OKANOGAN – A Oroville man has been charged in Okanogan County Superior Court with blocking a driveway to prevent an Okanogan County sheriff’s deputy from leaving and, a few days later, with confronting the deputy.
Joseph Nathanael Bowers, 27, was charged Sept. 16 with one count of unlawful imprisonment and two counts of intimidating a public servant, all involving Deputy Isaiah Holloway.
A report by Holloway, which accompanied charging documents as an affidavit of probable cause, said Holloway went to the Jeff Clark residence on Balmes Road to follow up on a burglary investigation. While walking toward the kitchen door, he saw Bowers walking around Clark’s garage, said the report.
Holloway wrote that he greeted Bowers by name and kept walking toward the door. He knocked and Bowers approached, but stopped on the walkway between the garage and the house.
Bowers asked if Holloway had shot his brother, a reference to a June 3 officer-involved shooting east of Tonasket in which Lance R. Bowers, 37, was shot while leaving a car that had burned. A body was found in the vehicle’s trunk.
The body has since been identified as Angela M. Bowers, who had been listed as a missing person since June 17. (See related story.)
Lance Bowers received medical treatment, then was jailed on a weapons charge. He remains in the Okanogan County Jail.
After an investigation, Sgt. Tait Everett and Holloway’s actions were deemed “justified” by the North Central Washington Special Investigations Unit.
During the Sept. 6 encounter with Joseph Bowers, Holloway replied that he was not there to speak with Bowers but was trying to talk to Clark, the report said. Bowers allegedly said Clark was not home.
Holloway wrote that he knocked a while longer while watching Bowers walk behind the garage. The report said Holloway then walked around the house and knocked on another door.
“I observed Bowers close the gate on the driveway so I could not leave,” Holloway’s report said. “Bowers then began barricading the gate area,” allegedly using metal bars and pipes, placed at angles, to block the gate and prevent it from opening.
“At this point I was unable to leave with the gate being barricaded by Bowers,” Holloway wrote. “There was no way to drive around the items Bowers placed at the gate as they blocked the entire driveway.”
The report said Bowers approached the deputy and said cops aren’t above the law and that Holloway was trespassing.
“I informed Bowers that I was welcome at the residence and that Jeff Clark lets me inside his residence every time I come over and I have been coming to his place for years,” Holloway wrote. “I then asked Bowers if he was supposed to be at Jeff’s residence. Bowers would not answer me and walked toward the gate again.”
Holloway called for another police unit because he needed to leave and an Oroville officer arrived and talked with Bowers, the report said. The items were not removed from the gate immediately, even after Holloway told Bowers they needed to be moved, the report said. After second backup unit arrived, the gate was cleared.
After Holloway drove out of the gate, he and the first Oroville officer talked in the roadway, the report said. Another man, Alan Price, arrived and Holloway asked if Bowers was supposed to be on the property. Price said he had not seen Bowers there, but that he believed Clark was home.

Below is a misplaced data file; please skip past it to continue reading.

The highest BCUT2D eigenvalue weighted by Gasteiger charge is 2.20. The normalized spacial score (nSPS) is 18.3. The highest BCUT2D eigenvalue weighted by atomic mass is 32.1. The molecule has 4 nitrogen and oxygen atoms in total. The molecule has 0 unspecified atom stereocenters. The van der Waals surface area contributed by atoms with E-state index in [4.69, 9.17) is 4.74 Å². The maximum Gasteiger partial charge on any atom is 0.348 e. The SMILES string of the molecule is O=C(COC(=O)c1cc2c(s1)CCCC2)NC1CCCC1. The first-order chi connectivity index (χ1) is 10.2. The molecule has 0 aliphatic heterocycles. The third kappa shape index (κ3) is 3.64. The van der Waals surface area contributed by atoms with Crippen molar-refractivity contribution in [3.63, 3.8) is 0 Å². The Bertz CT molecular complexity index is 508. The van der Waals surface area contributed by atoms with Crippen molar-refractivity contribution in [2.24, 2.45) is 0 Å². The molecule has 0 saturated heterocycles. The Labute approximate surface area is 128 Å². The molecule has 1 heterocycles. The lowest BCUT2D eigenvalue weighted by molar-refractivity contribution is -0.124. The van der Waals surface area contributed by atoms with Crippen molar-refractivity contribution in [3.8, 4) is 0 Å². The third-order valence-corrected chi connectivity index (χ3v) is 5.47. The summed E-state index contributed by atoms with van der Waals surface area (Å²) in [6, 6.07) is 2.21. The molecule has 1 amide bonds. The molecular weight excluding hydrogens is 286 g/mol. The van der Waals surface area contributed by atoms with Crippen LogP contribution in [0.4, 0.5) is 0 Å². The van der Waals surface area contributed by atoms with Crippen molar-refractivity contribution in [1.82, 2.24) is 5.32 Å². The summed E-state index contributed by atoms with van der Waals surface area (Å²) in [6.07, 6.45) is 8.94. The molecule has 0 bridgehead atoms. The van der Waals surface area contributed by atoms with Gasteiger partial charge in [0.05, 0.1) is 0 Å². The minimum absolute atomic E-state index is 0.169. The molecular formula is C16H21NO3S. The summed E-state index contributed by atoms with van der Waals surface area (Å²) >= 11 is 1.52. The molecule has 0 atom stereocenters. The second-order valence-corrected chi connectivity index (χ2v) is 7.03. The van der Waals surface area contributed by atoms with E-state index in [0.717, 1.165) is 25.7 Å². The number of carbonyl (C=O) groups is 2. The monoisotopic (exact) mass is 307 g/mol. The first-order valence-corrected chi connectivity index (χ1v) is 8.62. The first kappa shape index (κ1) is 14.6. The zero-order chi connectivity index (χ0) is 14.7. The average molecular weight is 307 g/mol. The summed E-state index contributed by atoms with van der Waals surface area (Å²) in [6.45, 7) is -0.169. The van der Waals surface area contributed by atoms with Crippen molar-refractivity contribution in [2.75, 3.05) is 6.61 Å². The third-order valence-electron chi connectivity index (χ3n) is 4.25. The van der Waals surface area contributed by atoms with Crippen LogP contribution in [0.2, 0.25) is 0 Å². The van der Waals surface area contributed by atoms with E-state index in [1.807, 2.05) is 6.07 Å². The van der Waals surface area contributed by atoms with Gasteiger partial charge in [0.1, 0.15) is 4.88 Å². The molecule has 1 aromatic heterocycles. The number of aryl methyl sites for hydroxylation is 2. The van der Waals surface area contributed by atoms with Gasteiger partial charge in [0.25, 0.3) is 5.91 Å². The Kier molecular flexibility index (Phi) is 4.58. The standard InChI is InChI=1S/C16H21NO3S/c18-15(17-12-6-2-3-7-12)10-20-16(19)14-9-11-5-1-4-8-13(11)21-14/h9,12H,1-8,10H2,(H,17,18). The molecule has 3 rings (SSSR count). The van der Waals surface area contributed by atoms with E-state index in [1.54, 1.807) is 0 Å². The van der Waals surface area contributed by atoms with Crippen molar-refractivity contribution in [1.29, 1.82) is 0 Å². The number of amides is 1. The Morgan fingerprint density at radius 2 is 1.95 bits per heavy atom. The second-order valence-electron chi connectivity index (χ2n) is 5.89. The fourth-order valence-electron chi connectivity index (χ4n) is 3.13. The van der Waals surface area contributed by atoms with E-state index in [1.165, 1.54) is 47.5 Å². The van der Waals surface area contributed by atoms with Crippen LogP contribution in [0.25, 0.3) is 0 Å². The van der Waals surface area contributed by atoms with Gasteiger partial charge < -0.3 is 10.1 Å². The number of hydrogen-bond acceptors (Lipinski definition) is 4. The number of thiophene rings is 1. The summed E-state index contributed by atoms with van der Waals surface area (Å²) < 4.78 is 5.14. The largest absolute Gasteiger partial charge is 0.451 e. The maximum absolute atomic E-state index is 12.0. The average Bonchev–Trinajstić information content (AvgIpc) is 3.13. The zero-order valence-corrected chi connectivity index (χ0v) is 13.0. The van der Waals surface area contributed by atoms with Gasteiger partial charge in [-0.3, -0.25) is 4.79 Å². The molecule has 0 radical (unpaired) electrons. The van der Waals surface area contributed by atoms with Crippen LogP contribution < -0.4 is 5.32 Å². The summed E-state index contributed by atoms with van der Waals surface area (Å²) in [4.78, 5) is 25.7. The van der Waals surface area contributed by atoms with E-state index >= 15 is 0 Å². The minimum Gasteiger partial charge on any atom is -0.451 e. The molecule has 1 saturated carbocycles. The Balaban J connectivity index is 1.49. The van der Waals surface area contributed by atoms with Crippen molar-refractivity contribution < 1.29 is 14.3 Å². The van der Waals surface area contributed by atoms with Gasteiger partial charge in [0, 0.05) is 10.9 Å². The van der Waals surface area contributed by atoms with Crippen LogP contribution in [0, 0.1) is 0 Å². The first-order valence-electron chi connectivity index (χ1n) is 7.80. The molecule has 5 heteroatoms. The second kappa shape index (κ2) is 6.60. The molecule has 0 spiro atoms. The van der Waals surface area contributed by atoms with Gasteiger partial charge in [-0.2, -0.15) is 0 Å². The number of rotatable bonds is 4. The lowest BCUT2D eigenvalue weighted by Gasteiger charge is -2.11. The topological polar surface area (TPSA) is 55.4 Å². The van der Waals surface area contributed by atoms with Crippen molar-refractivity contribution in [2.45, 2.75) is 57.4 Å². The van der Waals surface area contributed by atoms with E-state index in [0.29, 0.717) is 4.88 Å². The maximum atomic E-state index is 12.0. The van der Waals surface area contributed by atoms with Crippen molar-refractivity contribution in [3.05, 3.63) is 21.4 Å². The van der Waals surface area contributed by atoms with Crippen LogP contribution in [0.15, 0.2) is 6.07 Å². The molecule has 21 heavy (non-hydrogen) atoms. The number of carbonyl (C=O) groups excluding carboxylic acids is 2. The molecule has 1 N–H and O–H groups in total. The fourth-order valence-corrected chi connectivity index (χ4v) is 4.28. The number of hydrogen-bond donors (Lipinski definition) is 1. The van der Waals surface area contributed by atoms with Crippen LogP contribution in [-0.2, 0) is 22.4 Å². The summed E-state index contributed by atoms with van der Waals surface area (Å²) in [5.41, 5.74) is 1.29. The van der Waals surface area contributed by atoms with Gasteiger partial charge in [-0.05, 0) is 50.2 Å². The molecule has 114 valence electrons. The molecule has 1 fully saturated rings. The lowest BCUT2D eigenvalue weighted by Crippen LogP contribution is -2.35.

“Bowers then began barricading the gate area again,” the report said. “Bowers pushed a boat trailer behind the gate and then began putting metal poles in the gate,” the report said. “Price told Bowers to move all the stuff and informed him that (law enforcement) had permission to be on the property and it’s been like that a long time.”
The boat trailer and poles were removed, then Bowers allegedly walked up to Holloway and the Tonasket officer with one hand behind his back, the report said.
“I could see Bowers had a small knife clipped to his waistband,” said Holloway’s report. “Bowers asked if I would make a verbal agreement with him that was legally binding in Washington state to take off my Batman belt so he could box me. I informed Bowers that I would not box him. Bowers then said OK and walked away toward the residence.”
Holloway then received another call, so he left.
On Sept. 13, Holloway was following up on a burglary complaint on Balmes Road because he’d learned the suspect, Kyle Joseph Coggins, might be in a motorhome on Clark’s property.
He went to Clark’s home and received permission to go on his property and contact a woman who lived in the motorhome. As Holloway and an Oroville officer approached the motorhome, he saw Bowers – carrying a claw hammer - jump out of the motorhome, the report said.
Bowers then accused Holloway of killing his brother and then of shooting his brother, saying it was public information, the report said.
“Bowers stated I wasn’t the only person at the shooting and the military was also there,” the report said. “Bowers then continued to engage me regarding the shooting.”
Holloway replied that he needed to talk to the woman, who then came outside. She told Holloway that Coggins was not there.
After the deputy spoke with the woman, Bowers – still holding the hammer – allegedly made comments to Holloway and said “when I was ready to be a man to take off my badge and my belt so he could fight me,” according to the report.
Bowers was arrested Sept. 14 by the Oroville Police Department with Holloway and Deputy Terry Shrable assisting.
The report said Clark asked that Bowers be trespassed from his property on Sept. 14.
Coggins, 27 – the suspect Holloway was seeking in the Sept. 13 burglary case - was arrested Sept. 13 at a home on O’Neil Road south of Oroville. He was charged Sept. 16 in Okanogan County Superior Court with second-degree burglary and third-degree theft.
He is accused of entering an Oroville-area building, formerly used as a second-hand store, and taking items belonging to Anna Sylvester, Oroville.